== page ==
13 September till 6
October

World Press Photo 17 + guided tours

Mon to Fri: 9.00 - 18.00

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Monday 25 September and 2
October

Travel photography

19.00 – 22.00 hours

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Monday 25 September

Zero Days

19.30 – 22.00 hrs

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Tuesday 26 September

Well Fed

19.30 – 21.00 hrs

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Wednesday 4 October

Schizophrenia does not exist

12.40 – 13.35 hours

Prof. dr. Jim van Os
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Mon 9, Tue 10, Wed 11
October

Dunkirk

20.00 – 22.00 hrs

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Thursday 12 October

State of the ART

12.40 – 13.35 hrs

Prof.dr. Janneke Wesseli
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Mon 16, Tue 17, Wed 18
October

I am not your negro

19.30 – 21.30 hrs

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Mon 23, Tue 24, Wed 25
October

La región salvaje

20.00 – 21.40 hrs

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Wednesday 25 October

The Age of the Algorithm

12.40 – 13.35 hrs

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Mon 30, Tue 31 October,
Wed 1 Nov

Bram Fischer

20.00 – 22.00 hrs

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Mon 6, Tue 7, Wed 8
November

Wonder Woman

20.00 - 22.15 hrs

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Tuesday 14 en 21 November

Creative Thinking

19.30 – 22.00 hrs

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Thursday 23 November and
30 November

Model drawing

19.30 – 22.00 hours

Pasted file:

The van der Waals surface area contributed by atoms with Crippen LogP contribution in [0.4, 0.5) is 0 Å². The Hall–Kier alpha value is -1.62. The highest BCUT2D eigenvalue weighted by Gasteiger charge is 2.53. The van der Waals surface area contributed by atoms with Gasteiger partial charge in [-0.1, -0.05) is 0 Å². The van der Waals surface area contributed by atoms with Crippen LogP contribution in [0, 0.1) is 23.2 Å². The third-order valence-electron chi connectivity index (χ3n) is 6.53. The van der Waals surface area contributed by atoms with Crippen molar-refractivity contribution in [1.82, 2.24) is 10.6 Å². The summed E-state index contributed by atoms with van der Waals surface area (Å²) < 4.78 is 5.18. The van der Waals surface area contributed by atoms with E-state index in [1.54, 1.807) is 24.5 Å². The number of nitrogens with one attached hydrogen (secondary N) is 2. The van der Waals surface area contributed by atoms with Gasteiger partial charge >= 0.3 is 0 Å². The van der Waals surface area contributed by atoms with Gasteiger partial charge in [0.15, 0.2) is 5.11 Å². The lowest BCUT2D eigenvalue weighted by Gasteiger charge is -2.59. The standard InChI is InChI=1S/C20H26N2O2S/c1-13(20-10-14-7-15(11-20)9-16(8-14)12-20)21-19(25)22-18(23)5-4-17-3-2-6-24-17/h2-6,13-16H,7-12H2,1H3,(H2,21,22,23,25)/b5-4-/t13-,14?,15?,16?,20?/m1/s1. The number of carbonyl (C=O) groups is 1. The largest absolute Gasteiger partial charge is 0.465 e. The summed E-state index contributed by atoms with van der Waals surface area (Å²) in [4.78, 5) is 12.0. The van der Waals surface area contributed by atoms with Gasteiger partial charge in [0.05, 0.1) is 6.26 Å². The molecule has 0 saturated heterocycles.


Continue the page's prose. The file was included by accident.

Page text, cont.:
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Tuesday 28 November

Rediscovering food with Chef Erling Rugsten

19.00 – 22.00 hrs

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Monday 26 February

Build your own synthesizer

19.30 – 21.30 hours

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Monday 5, 12, 19, 26
March

Painting

19.30 – 22.00 hrs

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Tuesday 24 April

Sand sculptures

19.30 – 21.30 hours

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Tuesday 24 April, 1 May
and 8 May

Playing guitar by the campfire

19.30 – 21.45 hours

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Wednesday 25 April, 2 May
and 16 May

Singing

19.30 – 21.30 hours

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Wednesday 23 May
11.45-13.00 hrs

Human enhancement technologies

Speaker: Prof. dr. Ruud ter Meulen

Location: Blauwe Zaal Auditorium

Biotechnologies are generally developed to heal people from severe diseases . However, many of these technologies have the potential to be used beyond the frame of therapy as a way to improve or enhance normal human capacities. Biotechnologies can help to make people think better, to improve their memory and perception, to feel happier, to improve physical skills in sports, music, dance, or to extend the normal human life-span. In view of the potential of biotechnologies (and other technologies like nanotechnologies and information technologies) to change our capacities, there is an ethical debate whether such an enhancement may alter our sense of self, our human nature and our relation with other life forms. Moreover, there is a concern about the impact of these technologies on our society and the position of vulnerable groups. Is enhancement a good thing in itself or will it expose our human nature, our personal life and our society to irreversible damage? Professor Ruud ter Meulen (Centre for Ethics in Medicine, University of Bristol ) addresses some of these questions, particularly those concerning the moral value of enhancement.